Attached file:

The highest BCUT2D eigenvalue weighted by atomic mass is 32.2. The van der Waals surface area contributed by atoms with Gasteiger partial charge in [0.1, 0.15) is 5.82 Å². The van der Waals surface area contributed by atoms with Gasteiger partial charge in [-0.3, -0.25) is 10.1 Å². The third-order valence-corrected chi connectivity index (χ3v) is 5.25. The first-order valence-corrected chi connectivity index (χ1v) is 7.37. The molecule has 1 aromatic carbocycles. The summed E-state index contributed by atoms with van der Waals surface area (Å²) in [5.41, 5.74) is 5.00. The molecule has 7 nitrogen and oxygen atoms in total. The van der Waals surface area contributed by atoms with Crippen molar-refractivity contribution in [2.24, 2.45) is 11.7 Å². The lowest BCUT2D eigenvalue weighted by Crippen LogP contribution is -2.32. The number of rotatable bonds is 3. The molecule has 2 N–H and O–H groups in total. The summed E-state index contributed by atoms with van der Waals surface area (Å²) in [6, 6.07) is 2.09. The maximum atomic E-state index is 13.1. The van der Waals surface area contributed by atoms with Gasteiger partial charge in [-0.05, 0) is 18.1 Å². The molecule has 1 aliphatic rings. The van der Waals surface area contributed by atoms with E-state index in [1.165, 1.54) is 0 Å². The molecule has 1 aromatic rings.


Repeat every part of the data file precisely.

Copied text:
The highest BCUT2D eigenvalue weighted by atomic mass is 32.2. The van der Waals surface area contributed by atoms with Gasteiger partial charge in [0.1, 0.15) is 5.82 Å². The van der Waals surface area contributed by atoms with Gasteiger partial charge in [-0.3, -0.25) is 10.1 Å². The third-order valence-corrected chi connectivity index (χ3v) is 5.25. The first-order valence-corrected chi connectivity index (χ1v) is 7.37. The molecule has 1 aromatic carbocycles. The summed E-state index contributed by atoms with van der Waals surface area (Å²) in [5.41, 5.74) is 5.00. The molecule has 7 nitrogen and oxygen atoms in total. The van der Waals surface area contributed by atoms with Crippen molar-refractivity contribution in [2.24, 2.45) is 11.7 Å². The lowest BCUT2D eigenvalue weighted by Crippen LogP contribution is -2.32. The number of rotatable bonds is 3. The molecule has 2 N–H and O–H groups in total. The summed E-state index contributed by atoms with van der Waals surface area (Å²) in [6, 6.07) is 2.09. The maximum atomic E-state index is 13.1. The van der Waals surface area contributed by atoms with Gasteiger partial charge in [-0.05, 0) is 18.1 Å². The molecule has 1 aliphatic rings. The van der Waals surface area contributed by atoms with E-state index in [1.165, 1.54) is 0 Å². The molecule has 1 aromatic rings.